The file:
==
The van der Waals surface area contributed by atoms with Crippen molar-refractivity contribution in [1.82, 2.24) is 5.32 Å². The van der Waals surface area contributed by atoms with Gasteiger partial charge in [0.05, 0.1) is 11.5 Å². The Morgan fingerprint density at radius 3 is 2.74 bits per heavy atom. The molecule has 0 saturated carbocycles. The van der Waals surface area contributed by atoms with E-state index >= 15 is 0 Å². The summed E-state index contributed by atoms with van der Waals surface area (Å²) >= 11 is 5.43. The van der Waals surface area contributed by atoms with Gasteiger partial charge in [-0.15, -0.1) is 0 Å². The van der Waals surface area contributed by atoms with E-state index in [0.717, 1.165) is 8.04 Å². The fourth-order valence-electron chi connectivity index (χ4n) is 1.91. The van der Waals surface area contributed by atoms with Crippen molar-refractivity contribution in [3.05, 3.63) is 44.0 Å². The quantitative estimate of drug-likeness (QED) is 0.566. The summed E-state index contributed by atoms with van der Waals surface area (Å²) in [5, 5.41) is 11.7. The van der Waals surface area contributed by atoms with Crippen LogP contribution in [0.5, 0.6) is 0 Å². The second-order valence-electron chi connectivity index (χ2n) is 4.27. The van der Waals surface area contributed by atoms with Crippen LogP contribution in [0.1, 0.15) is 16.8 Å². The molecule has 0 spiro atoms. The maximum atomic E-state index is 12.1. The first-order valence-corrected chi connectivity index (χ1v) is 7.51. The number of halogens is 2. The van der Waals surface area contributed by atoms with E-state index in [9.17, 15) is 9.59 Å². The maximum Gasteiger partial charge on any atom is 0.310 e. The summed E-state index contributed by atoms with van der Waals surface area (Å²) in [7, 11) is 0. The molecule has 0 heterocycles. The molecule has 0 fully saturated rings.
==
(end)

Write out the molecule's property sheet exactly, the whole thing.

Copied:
The van der Waals surface area contributed by atoms with Crippen molar-refractivity contribution in [1.82, 2.24) is 5.32 Å². The van der Waals surface area contributed by atoms with Gasteiger partial charge in [0.05, 0.1) is 11.5 Å². The Morgan fingerprint density at radius 3 is 2.74 bits per heavy atom. The molecule has 0 saturated carbocycles. The van der Waals surface area contributed by atoms with E-state index >= 15 is 0 Å². The summed E-state index contributed by atoms with van der Waals surface area (Å²) >= 11 is 5.43. The van der Waals surface area contributed by atoms with Gasteiger partial charge in [-0.15, -0.1) is 0 Å². The van der Waals surface area contributed by atoms with E-state index in [0.717, 1.165) is 8.04 Å². The fourth-order valence-electron chi connectivity index (χ4n) is 1.91. The van der Waals surface area contributed by atoms with Crippen molar-refractivity contribution in [3.05, 3.63) is 44.0 Å². The quantitative estimate of drug-likeness (QED) is 0.566. The summed E-state index contributed by atoms with van der Waals surface area (Å²) in [5, 5.41) is 11.7. The van der Waals surface area contributed by atoms with Crippen LogP contribution in [0.5, 0.6) is 0 Å². The second-order valence-electron chi connectivity index (χ2n) is 4.27. The van der Waals surface area contributed by atoms with Crippen LogP contribution in [0.1, 0.15) is 16.8 Å². The molecule has 0 spiro atoms. The maximum atomic E-state index is 12.1. The first-order valence-corrected chi connectivity index (χ1v) is 7.51. The number of halogens is 2. The van der Waals surface area contributed by atoms with E-state index in [9.17, 15) is 9.59 Å². The maximum Gasteiger partial charge on any atom is 0.310 e. The summed E-state index contributed by atoms with van der Waals surface area (Å²) in [7, 11) is 0. The molecule has 0 heterocycles. The molecule has 0 fully saturated rings.